Detection of progressive retinal nerve fiber layer thickness loss with optical coherence tomography using 4 criteria for functional progression.
PURPOSE: To compare the rates of retinal nerve fiber layer (RNFL) thickness loss using optical coherence tomography (OCT) in progressing versus nonprogressing eyes using 4 methods to define functional progression. METHODS: Normal and glaucomatous eyes with ≥3 years of follow up were prospectively enrolled. Standard automated perimetry (Swedish Interactive Threshold Algorithm Standard 24-2) and OCT (Stratus OCT, Carl Zeiss Meditec, Dublin, CA) imaging were performed every 6 months in glaucomatous eyes. OCT imaging was performed annually in normal eyes. Functional progression was determined using early manifest glaucoma trial criterion, visual field index (VFI), Progressor software, and the 3-omitting method. RESULTS: Seventy-six eyes (46 glaucoma and 30 normal) of 38 patients were enrolled with a mean follow-up of 43.9 ± 5.02 months (range: 36 to 48 mo). Eleven eyes progressed using Progressor criterion, 5 eyes using VFI, 2 eyes using the 3-omitting method, and 2 eyes using Early Manifest Glaucoma Trial criterion. The annual rate of average RNFL loss (μm/y) was significantly greater (P<0.05) in progressing versus nonprogressing eyes using Progressor (-1.0 ± 1.3 vs. 0.02 ± 1.6), VFI (-2.1 ± 1.1 vs. -0.002 ± 1.4), and the 3-omitting method (-2.2 ± 0.2 vs. -0.1 ± 1.5). Mean rate (μm/y) of average and superior RNFL thickness change was similar (P>0.05) in nonprogressing glaucomatous eyes compared with normal eyes. Using linear mixed-effect models, mean (P<0.001) and peak (P=0.01) intraocular pressure were significantly associated with rate of average RNFL atrophy in glaucomatous eyes. CONCLUSIONS: Despite differences in criteria used to judge functional progression, eyes with standard automated perimetry progression have significantly greater rates of RNFL loss measured using OCT compared with nonprogressing eyes.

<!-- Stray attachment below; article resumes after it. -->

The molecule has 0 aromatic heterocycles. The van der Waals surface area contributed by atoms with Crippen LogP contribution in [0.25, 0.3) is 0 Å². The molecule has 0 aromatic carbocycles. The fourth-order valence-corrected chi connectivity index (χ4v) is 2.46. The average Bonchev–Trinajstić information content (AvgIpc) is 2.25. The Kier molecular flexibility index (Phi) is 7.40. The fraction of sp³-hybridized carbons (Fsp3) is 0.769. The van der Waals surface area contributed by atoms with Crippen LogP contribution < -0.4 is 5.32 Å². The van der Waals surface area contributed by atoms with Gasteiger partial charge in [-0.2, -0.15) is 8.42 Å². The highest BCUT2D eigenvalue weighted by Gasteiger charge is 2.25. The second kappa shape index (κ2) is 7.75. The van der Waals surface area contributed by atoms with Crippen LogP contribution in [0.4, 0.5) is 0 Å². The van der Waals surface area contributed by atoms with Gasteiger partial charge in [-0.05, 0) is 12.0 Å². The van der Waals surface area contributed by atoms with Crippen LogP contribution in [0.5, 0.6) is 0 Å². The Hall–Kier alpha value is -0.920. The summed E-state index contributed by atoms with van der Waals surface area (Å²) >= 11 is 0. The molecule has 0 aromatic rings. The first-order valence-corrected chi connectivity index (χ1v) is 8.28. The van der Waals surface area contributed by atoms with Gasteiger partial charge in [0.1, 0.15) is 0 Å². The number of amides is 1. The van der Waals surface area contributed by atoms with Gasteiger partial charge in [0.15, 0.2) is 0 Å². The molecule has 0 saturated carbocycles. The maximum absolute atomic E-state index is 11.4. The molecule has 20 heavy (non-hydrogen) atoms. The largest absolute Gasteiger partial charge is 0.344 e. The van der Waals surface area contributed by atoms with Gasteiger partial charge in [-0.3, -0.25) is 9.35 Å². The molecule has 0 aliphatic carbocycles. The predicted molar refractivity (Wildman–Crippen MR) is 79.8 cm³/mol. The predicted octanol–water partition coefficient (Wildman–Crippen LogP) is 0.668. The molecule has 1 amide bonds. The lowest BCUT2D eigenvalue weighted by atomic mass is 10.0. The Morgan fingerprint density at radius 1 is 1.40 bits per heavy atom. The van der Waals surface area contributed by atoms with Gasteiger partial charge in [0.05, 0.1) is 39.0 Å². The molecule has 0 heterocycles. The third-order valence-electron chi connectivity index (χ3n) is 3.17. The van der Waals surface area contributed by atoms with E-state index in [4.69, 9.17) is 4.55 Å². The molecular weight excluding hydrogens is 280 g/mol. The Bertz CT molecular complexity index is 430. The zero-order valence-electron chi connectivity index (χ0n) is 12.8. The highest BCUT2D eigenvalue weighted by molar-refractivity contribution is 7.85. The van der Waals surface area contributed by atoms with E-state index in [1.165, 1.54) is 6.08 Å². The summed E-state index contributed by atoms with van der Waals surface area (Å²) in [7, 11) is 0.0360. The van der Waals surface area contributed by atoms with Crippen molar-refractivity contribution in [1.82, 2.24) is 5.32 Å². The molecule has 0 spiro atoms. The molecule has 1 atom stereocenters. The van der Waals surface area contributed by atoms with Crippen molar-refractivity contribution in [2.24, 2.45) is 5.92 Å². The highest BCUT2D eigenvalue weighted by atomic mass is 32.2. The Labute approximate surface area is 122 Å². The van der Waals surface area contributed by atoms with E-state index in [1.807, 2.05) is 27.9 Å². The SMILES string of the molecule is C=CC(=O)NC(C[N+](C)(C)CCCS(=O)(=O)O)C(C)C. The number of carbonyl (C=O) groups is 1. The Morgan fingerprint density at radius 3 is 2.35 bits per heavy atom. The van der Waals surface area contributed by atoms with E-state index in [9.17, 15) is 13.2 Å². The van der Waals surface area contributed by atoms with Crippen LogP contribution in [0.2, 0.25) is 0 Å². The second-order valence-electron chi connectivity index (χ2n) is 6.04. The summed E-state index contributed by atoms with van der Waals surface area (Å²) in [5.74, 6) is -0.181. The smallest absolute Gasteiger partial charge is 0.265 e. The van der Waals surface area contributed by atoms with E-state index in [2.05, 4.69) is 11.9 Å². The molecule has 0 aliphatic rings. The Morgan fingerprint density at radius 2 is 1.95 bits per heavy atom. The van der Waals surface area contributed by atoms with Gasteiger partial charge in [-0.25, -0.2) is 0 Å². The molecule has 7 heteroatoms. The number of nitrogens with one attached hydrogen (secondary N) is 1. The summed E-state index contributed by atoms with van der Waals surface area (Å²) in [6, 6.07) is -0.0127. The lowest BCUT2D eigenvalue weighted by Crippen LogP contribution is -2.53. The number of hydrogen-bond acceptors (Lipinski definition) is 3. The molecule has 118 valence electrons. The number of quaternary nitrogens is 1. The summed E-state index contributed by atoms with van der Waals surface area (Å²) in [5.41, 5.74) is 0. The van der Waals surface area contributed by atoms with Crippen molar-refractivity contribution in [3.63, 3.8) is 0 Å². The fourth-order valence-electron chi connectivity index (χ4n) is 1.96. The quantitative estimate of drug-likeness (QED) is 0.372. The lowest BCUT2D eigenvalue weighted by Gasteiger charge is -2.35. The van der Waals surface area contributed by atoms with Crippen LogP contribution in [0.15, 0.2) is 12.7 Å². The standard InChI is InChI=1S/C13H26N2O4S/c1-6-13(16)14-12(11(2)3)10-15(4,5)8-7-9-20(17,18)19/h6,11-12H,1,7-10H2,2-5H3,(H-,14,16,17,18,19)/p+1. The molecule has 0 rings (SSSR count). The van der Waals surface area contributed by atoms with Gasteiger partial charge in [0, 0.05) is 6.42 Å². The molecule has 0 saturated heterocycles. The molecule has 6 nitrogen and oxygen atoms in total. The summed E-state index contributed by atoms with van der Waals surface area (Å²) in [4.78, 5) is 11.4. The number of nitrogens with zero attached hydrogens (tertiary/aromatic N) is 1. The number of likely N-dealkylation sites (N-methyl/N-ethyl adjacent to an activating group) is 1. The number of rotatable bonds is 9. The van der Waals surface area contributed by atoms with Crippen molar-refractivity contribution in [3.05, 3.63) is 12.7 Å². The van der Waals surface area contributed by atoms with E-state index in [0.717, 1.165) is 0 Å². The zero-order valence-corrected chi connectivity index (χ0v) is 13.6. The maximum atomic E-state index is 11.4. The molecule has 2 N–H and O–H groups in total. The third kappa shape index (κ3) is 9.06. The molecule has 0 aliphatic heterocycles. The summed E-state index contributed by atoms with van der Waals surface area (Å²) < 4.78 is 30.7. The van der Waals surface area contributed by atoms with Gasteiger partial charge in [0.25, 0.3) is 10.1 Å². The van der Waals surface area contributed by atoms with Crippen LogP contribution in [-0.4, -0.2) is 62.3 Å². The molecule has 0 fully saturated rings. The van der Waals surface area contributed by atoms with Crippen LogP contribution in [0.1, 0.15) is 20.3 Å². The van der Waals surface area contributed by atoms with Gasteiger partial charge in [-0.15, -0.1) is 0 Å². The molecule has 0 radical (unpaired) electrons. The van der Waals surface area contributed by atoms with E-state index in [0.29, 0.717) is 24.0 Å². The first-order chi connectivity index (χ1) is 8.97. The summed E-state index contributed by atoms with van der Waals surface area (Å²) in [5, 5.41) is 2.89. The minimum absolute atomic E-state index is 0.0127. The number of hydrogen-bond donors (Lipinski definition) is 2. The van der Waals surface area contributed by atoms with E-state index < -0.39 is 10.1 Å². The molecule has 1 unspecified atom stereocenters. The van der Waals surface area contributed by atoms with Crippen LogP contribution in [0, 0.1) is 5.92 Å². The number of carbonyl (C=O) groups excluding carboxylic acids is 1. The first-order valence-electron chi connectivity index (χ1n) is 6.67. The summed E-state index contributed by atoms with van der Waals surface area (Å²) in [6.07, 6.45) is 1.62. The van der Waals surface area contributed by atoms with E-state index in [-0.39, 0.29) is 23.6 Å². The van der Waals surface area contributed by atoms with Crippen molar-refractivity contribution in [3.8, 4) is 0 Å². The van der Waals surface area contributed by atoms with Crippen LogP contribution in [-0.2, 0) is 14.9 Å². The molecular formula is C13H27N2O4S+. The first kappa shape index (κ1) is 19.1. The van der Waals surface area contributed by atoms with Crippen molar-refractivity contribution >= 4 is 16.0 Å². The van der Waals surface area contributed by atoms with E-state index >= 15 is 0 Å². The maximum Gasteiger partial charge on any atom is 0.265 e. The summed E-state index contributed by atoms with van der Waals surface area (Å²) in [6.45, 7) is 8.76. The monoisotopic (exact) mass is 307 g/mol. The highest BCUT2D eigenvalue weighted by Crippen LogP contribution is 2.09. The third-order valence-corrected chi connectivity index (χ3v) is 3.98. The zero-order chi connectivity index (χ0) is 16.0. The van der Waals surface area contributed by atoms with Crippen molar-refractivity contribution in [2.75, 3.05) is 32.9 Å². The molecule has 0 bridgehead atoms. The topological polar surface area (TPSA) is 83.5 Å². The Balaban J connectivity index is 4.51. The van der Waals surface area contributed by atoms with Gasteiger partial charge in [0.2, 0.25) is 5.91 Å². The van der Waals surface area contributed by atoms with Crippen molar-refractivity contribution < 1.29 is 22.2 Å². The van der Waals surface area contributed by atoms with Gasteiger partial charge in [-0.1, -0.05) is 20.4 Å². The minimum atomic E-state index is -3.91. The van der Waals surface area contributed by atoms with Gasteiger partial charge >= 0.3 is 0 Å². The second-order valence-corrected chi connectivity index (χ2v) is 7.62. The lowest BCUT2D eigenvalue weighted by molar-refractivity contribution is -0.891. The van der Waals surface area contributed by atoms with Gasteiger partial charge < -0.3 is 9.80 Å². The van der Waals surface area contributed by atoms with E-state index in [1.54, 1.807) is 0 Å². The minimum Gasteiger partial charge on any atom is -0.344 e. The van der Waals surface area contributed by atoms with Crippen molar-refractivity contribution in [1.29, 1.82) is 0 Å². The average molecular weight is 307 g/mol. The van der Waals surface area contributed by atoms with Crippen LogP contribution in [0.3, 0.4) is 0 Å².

Grewal, DS; Sehi, M; Paauw, JD; Greenfield, DS; Advanced Imaging in Glaucoma Study Group,
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